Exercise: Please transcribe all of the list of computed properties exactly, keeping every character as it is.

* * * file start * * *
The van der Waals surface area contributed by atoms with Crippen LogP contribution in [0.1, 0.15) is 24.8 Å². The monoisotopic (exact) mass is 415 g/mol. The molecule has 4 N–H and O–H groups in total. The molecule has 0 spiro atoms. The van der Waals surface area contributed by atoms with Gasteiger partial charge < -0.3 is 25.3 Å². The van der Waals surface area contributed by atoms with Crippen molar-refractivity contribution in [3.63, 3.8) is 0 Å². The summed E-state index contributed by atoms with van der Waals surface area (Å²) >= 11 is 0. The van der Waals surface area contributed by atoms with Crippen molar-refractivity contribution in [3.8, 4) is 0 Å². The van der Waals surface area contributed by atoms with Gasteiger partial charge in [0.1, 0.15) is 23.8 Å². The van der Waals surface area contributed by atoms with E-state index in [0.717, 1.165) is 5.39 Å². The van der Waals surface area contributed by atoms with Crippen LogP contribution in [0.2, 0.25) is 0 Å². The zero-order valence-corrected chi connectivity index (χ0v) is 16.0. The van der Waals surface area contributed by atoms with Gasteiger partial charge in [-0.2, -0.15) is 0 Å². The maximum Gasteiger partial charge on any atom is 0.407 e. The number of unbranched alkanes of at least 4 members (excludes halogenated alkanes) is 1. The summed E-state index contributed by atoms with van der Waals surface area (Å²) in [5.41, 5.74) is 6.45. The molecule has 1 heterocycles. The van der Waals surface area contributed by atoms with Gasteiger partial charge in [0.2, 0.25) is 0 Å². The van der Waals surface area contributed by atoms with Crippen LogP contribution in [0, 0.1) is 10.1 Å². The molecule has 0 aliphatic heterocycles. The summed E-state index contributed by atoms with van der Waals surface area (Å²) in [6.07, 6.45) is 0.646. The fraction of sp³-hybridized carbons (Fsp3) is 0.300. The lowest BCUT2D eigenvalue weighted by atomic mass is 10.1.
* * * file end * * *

The van der Waals surface area contributed by atoms with Crippen LogP contribution in [0.1, 0.15) is 24.8 Å². The monoisotopic (exact) mass is 415 g/mol. The molecule has 4 N–H and O–H groups in total. The molecule has 0 spiro atoms. The van der Waals surface area contributed by atoms with Gasteiger partial charge < -0.3 is 25.3 Å². The van der Waals surface area contributed by atoms with Crippen molar-refractivity contribution in [3.63, 3.8) is 0 Å². The summed E-state index contributed by atoms with van der Waals surface area (Å²) >= 11 is 0. The van der Waals surface area contributed by atoms with Crippen molar-refractivity contribution in [3.8, 4) is 0 Å². The van der Waals surface area contributed by atoms with Gasteiger partial charge in [0.1, 0.15) is 23.8 Å². The van der Waals surface area contributed by atoms with E-state index in [0.717, 1.165) is 5.39 Å². The van der Waals surface area contributed by atoms with Crippen LogP contribution in [0.2, 0.25) is 0 Å². The zero-order valence-corrected chi connectivity index (χ0v) is 16.0. The van der Waals surface area contributed by atoms with Gasteiger partial charge in [-0.2, -0.15) is 0 Å². The maximum Gasteiger partial charge on any atom is 0.407 e. The number of unbranched alkanes of at least 4 members (excludes halogenated alkanes) is 1. The summed E-state index contributed by atoms with van der Waals surface area (Å²) in [5.41, 5.74) is 6.45. The molecule has 1 heterocycles. The van der Waals surface area contributed by atoms with Gasteiger partial charge in [0.2, 0.25) is 0 Å². The van der Waals surface area contributed by atoms with Crippen LogP contribution in [0, 0.1) is 10.1 Å². The molecule has 0 aliphatic heterocycles. The summed E-state index contributed by atoms with van der Waals surface area (Å²) in [6.07, 6.45) is 0.646. The fraction of sp³-hybridized carbons (Fsp3) is 0.300. The lowest BCUT2D eigenvalue weighted by atomic mass is 10.1.